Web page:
(Don’t worry, this is just a little “giddy with relief” post. You’ll get a real one later in the week with some actual thoughts written down for you to read.)

 

This post was written by TJ Withers-Ryan © 2014. Reblogging is always highly encouraged as long as you credit me as the author.

Commiserations over the struggle of writing, and how to keep going!

‘Mimi Does NaNoWriMo’ Image source: InkyGirl at http://inkygirl.com/wwfc/2011/11/9/mimi-does-nanowrimo.html

‘Mimi Does NaNoWriMo’
Image source: InkyGirl at http://inkygirl.com/wwfc/2011/11/9/mimi-does-nanowrimo.html

Today I’ll be talking about my two favourite web comics that provide inspiration or commiseration for writers – yay! And how to keep going when you feel like giving up (“halfway through NaNoWriMo” blues, anyone?).

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Reblog: Tamora Pierce and how to trip your character – in a good way

So this week has been full-on!, and NaNoWriMo is taking all my writing energy (!!!! 😀 ), so this post will be super short – cheers! But today’s “tip link” is something I know you’ll enjoy and find useful:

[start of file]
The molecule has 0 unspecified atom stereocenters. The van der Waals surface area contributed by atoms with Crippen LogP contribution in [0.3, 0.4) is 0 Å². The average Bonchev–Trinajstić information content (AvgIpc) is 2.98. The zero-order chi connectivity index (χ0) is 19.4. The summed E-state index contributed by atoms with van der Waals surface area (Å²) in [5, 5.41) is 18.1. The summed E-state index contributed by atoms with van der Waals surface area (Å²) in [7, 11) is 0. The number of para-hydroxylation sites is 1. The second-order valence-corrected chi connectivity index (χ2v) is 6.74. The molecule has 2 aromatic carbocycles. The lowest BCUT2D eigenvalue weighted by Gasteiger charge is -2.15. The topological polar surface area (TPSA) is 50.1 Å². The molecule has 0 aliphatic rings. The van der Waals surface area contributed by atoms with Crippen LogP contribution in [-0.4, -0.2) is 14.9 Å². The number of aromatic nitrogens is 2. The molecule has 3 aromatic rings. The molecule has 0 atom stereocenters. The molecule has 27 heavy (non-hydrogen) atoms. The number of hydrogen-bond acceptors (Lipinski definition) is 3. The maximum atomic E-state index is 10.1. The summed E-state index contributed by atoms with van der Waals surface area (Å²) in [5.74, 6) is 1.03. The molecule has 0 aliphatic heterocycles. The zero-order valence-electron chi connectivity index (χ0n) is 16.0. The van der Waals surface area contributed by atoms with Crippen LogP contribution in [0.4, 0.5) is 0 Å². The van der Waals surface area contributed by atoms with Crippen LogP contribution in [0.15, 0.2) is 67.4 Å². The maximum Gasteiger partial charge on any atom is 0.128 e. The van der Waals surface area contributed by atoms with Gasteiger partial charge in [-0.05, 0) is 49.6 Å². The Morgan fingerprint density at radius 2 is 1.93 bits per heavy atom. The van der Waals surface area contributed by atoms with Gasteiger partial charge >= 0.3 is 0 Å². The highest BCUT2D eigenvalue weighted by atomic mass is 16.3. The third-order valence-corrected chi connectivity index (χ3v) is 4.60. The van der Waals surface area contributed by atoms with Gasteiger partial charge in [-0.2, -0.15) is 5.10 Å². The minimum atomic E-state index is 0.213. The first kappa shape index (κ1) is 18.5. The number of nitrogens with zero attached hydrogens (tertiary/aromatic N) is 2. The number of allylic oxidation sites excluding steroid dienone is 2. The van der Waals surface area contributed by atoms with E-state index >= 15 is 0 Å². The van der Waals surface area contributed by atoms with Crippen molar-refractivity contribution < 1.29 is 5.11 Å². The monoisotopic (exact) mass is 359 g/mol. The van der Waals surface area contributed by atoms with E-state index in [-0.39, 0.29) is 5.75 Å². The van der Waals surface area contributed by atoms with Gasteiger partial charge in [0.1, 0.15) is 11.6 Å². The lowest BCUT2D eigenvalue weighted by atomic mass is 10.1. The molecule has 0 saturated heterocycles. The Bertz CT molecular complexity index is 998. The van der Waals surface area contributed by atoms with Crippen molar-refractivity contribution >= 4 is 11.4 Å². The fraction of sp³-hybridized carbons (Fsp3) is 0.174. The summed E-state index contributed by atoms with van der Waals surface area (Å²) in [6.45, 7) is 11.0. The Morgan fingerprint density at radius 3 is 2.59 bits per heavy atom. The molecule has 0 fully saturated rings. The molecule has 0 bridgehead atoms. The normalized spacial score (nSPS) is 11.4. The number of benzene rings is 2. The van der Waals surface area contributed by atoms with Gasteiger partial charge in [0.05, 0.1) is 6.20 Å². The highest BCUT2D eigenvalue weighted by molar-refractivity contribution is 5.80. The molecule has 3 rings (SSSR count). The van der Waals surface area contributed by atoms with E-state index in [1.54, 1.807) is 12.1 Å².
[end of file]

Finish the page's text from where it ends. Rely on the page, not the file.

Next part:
TIPS FOR BREAKING THROUGH the writer’s block wall.

Tamora Pierce from NNMW

Tamora Pierce
Image source: NNMW

In this great post in ‘NaNoWriMo pep talks’, Tamora Pierce talks about trying two super simple things to get your character moving again.

As for Tamora’s credentials, she is one of my favourite authors, and her writing is legitimately incredible! Her characters are believable and her plots are fantastic examples of medieval fantasy written for a younger audience that doesn’t dumb it down. I discovered her when I was ten and I’ve read almost every book she’s ever penned – which is a LOOOOOT of books.

Her idea #1 is my favourite:

Trip them up.

On the sidewalk. In a forest. Getting out of a swimming pool.